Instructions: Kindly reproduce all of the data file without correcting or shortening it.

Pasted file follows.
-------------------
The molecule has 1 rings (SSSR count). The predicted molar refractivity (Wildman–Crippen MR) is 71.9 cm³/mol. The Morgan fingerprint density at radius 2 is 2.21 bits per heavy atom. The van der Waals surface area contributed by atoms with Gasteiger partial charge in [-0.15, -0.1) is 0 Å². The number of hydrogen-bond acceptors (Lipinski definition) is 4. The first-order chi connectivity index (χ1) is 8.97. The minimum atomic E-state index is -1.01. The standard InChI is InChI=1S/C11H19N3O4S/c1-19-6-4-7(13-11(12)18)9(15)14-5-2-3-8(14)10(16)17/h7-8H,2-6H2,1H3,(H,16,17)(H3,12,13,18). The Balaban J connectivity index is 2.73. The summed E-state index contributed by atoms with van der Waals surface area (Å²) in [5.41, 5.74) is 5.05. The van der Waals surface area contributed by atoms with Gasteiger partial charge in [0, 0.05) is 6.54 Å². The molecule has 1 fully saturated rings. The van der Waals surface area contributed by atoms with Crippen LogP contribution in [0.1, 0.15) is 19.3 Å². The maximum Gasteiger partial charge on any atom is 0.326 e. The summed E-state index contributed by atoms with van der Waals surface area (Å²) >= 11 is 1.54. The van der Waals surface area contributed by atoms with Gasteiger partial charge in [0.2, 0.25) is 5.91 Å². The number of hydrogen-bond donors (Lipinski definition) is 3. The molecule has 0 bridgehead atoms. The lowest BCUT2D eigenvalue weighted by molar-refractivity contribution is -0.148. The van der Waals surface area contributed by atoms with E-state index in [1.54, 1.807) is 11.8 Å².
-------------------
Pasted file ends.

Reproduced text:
The molecule has 1 rings (SSSR count). The predicted molar refractivity (Wildman–Crippen MR) is 71.9 cm³/mol. The Morgan fingerprint density at radius 2 is 2.21 bits per heavy atom. The van der Waals surface area contributed by atoms with Gasteiger partial charge in [-0.15, -0.1) is 0 Å². The number of hydrogen-bond acceptors (Lipinski definition) is 4. The first-order chi connectivity index (χ1) is 8.97. The minimum atomic E-state index is -1.01. The standard InChI is InChI=1S/C11H19N3O4S/c1-19-6-4-7(13-11(12)18)9(15)14-5-2-3-8(14)10(16)17/h7-8H,2-6H2,1H3,(H,16,17)(H3,12,13,18). The Balaban J connectivity index is 2.73. The summed E-state index contributed by atoms with van der Waals surface area (Å²) in [5.41, 5.74) is 5.05. The van der Waals surface area contributed by atoms with Gasteiger partial charge in [0, 0.05) is 6.54 Å². The molecule has 1 fully saturated rings. The van der Waals surface area contributed by atoms with Crippen LogP contribution in [0.1, 0.15) is 19.3 Å². The maximum Gasteiger partial charge on any atom is 0.326 e. The summed E-state index contributed by atoms with van der Waals surface area (Å²) >= 11 is 1.54. The van der Waals surface area contributed by atoms with Gasteiger partial charge in [0.2, 0.25) is 5.91 Å². The number of hydrogen-bond donors (Lipinski definition) is 3. The molecule has 0 bridgehead atoms. The lowest BCUT2D eigenvalue weighted by molar-refractivity contribution is -0.148. The van der Waals surface area contributed by atoms with E-state index in [1.54, 1.807) is 11.8 Å².